by Latoya Peterson
Via Pam’s House Blend, Don Lemon revealed a painful truth on television while covering the Bishop Eddie Long scandal. (The Bishop is accused of manipulating young men into sexual relationships with him.) Media Bistro explains:
Lemon had just played a soundbite from the lawyer of one of Long’s accusers about how the bishop allegedly got close to one of the young men in his church.
Let me tell you what got my attention about this and I have never admitted this on television. I’m a victim of a pedophile when I was a kid. Someone who was much older than me.
Lemon’s admission led to an audible gasp from one of his guests. “I’ve never admitted that on television and I never told my mom until I was 30 years old,” Lemon said later in the segment. “Especially African-American men don’t want to talk about those things.”
Looking at this week’s schedule, I’m not sure Arturo or I will have enough time to delve into this, but it is amazingly important, and we will host a discussion about this next week.
Via & For the Love of Fashion, this video on model Anais Mali, which is heartbreaking in its simplicity. Mali is bubbly and full of life, with gorgeous photos and a heavy love of designer gear. But the casting folks in Paris just say straight up “You’re black? This is a problem.”
From the tips pool comes this video on Avatar Remix – A.V.A.T.A.R. (Anglos Valiantly Aiding Tragic Awe-inspiring Races). It’s a mash up of Avatar – and other films with very similar themes.
Good Magazine produced a quick video on the state of education. No explicit racial content, but worth watching:
We will return to this in light of the recent report about black and Latino male graduation rates in the US. Again, we will have to host a larger conversation on this next week.
Farai Chideya interviews black Tea Party Candidate Allen West. I always appreciate Chideya’s interviews because she is always interested in understanding people, and it really helped to illuminate the mindset of those in the tea party. It was also stunningly ahistorical – before West makes the pronouncement that institutional racism is over in the United States, he refers fondly to the good old days of Western expansion – aka Manifest Destiny. He also claimed the settlers didn’t go out and ask other people for wagons and pots and pans – but that was exactly what families did to survive, because the trail was hard. Full interview below:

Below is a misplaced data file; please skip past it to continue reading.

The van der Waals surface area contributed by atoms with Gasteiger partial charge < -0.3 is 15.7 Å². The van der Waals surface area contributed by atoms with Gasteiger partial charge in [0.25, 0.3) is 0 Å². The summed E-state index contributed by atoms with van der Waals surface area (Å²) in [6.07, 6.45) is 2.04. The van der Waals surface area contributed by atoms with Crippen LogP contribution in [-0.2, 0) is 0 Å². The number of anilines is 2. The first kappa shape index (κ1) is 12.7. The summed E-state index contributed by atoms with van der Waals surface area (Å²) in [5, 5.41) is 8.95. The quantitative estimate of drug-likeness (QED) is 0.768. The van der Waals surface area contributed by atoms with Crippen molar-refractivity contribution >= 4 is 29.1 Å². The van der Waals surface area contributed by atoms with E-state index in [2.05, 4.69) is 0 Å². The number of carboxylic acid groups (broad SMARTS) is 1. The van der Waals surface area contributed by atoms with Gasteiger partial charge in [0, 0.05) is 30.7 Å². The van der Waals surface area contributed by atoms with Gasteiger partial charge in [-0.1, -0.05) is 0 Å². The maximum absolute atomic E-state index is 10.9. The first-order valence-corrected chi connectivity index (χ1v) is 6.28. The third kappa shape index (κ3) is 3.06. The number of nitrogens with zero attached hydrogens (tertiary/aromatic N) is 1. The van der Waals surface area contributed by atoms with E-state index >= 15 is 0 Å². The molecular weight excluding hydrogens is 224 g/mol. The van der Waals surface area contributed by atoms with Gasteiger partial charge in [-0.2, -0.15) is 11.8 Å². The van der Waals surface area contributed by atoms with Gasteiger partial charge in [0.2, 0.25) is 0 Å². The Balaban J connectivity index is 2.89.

Over at Andrea Rubenstein’s blog, she’s posted an interesting commentary on gender roles told through a video game lens. Nothing especially racial (and it’s definitely the typical view of women’s battles in the workplace) but interesting and worth watching. Andrea has also provided a transcript, for those who cannot see the video. (The only sound in the video are bleeps and bloops – story told through the action.)
My girl gamer feeds have been blowing up with this parody of Katy Perry’s “California Girls.” The Border House led me to the “G33K and G4M3R Girls” mix by Team Unicorn. (The Border House has also kindly transcribed the lyrics.)
While there is a lot to love about this video (Seth Green! Manga! Hasbro! Fan subbed vs. Dubbed Anime!) there’s two things that stick at me. The first one was already covered by Lake Desire at the Border House:
I usually love corny fanservice, and would really like this video except that I just can’t get over the naked singers with their naughty bits covered by controllers and lightsabers. It is so over-done! My verdict: once again geek girls are fanservice for the stereotypical male gamer and what he supposedly finds attractive. I think it’s pretty well established now that geek girls exist, but I guess we’re stuck in existing to be hot girlfriends of geeks. Can we do something new?
Interestingly enough, the naked girl covered by game gear is actually an iconic image of sexism in game advertising. Beyond Barbie and Mortal Kombat uses a copy of the original Sega ad as an illustration, and I’ve used that image in almost every presentation/paper I’ve written on sexism in gaming.
But here’s the other thing that hits me. Over at the Star Wars blog, Team Unicorn explains why they wanted to do the video:
Because like unicorns, geek girls are not supposed to exist!
But watching the video, I realized who else doesn’t exist, again.
Geeks of Color. With the possible exception of Milynn, all the women represented are white. In addition, the four women svelte, and conventionally attractive. Which is fine, I’m sure they game and geek out with the best of us. But if geek girls are invisible unicorns, brown geek girls (which compose most of my nerd crew) might as well be Cthulhu. So while I wanted to put my hands up, I’m going to have to rip the MP3. And ignore my issues with Stan Lee and Joss Whedon. And the fact that I hate the source song.
About This BlogRacialicious is a blog about the intersection of race and pop culture. Check out our daily updates on the latest celebrity gaffes, our no-holds-barred critique of questionable media representations, and of course, the inevitable
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Latoya Peterson (DC) is the Owner and Editor (not the Founder!) of Racialicious, Arturo García (San Diego) is the Managing Editor, Andrea Plaid (NYC) is the Associate Editor. You can email us at firstname.lastname@example.org.
The founders of Racialicious are Carmen Sognonvi and Jen Chau. They are no longer with the blog. Carmen now runs Urban Martial Arts with her husband and blogs about local business. Jen can still be found at Swirl or on her personal blog. Please do not send them emails here, they are no longer affiliated with this blog.
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